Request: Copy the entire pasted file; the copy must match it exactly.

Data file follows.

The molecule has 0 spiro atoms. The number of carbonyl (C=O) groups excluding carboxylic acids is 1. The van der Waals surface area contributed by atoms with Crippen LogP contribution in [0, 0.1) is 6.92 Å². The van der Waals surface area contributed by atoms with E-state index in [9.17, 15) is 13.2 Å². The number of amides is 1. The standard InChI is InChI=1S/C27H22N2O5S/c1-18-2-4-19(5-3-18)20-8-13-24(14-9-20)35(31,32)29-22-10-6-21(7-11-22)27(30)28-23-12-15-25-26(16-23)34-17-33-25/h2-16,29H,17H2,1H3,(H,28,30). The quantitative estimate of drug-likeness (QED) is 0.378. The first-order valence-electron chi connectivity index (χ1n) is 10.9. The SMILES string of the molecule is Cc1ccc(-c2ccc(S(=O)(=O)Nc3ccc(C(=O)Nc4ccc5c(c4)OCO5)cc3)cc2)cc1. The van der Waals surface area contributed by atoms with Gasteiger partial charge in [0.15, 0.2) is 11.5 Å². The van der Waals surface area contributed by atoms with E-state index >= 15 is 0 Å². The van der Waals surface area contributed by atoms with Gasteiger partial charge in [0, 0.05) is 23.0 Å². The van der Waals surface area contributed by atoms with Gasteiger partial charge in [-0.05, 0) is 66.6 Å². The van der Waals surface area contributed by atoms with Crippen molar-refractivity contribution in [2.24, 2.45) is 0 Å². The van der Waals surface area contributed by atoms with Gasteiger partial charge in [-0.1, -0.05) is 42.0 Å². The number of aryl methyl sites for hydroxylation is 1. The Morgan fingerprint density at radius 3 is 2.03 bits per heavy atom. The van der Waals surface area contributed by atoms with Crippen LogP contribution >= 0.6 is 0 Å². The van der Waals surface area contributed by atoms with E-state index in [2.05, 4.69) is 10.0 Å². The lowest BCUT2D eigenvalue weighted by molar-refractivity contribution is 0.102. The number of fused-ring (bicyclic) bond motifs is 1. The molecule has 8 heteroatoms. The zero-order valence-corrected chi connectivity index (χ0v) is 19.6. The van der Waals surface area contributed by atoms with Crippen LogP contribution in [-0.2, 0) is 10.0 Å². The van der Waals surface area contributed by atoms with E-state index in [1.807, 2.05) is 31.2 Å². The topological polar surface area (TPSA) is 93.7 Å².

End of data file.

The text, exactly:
The molecule has 0 spiro atoms. The number of carbonyl (C=O) groups excluding carboxylic acids is 1. The van der Waals surface area contributed by atoms with Crippen LogP contribution in [0, 0.1) is 6.92 Å². The van der Waals surface area contributed by atoms with E-state index in [9.17, 15) is 13.2 Å². The number of amides is 1. The standard InChI is InChI=1S/C27H22N2O5S/c1-18-2-4-19(5-3-18)20-8-13-24(14-9-20)35(31,32)29-22-10-6-21(7-11-22)27(30)28-23-12-15-25-26(16-23)34-17-33-25/h2-16,29H,17H2,1H3,(H,28,30). The quantitative estimate of drug-likeness (QED) is 0.378. The first-order valence-electron chi connectivity index (χ1n) is 10.9. The SMILES string of the molecule is Cc1ccc(-c2ccc(S(=O)(=O)Nc3ccc(C(=O)Nc4ccc5c(c4)OCO5)cc3)cc2)cc1. The van der Waals surface area contributed by atoms with Gasteiger partial charge in [0.15, 0.2) is 11.5 Å². The van der Waals surface area contributed by atoms with E-state index >= 15 is 0 Å². The van der Waals surface area contributed by atoms with Gasteiger partial charge in [0, 0.05) is 23.0 Å². The van der Waals surface area contributed by atoms with Gasteiger partial charge in [-0.05, 0) is 66.6 Å². The van der Waals surface area contributed by atoms with Crippen molar-refractivity contribution in [2.24, 2.45) is 0 Å². The van der Waals surface area contributed by atoms with Gasteiger partial charge in [-0.1, -0.05) is 42.0 Å². The number of aryl methyl sites for hydroxylation is 1. The Morgan fingerprint density at radius 3 is 2.03 bits per heavy atom. The van der Waals surface area contributed by atoms with Crippen LogP contribution >= 0.6 is 0 Å². The van der Waals surface area contributed by atoms with E-state index in [2.05, 4.69) is 10.0 Å². The lowest BCUT2D eigenvalue weighted by molar-refractivity contribution is 0.102. The number of fused-ring (bicyclic) bond motifs is 1. The molecule has 8 heteroatoms. The zero-order valence-corrected chi connectivity index (χ0v) is 19.6. The van der Waals surface area contributed by atoms with Crippen LogP contribution in [-0.2, 0) is 10.0 Å². The van der Waals surface area contributed by atoms with E-state index in [1.807, 2.05) is 31.2 Å². The topological polar surface area (TPSA) is 93.7 Å².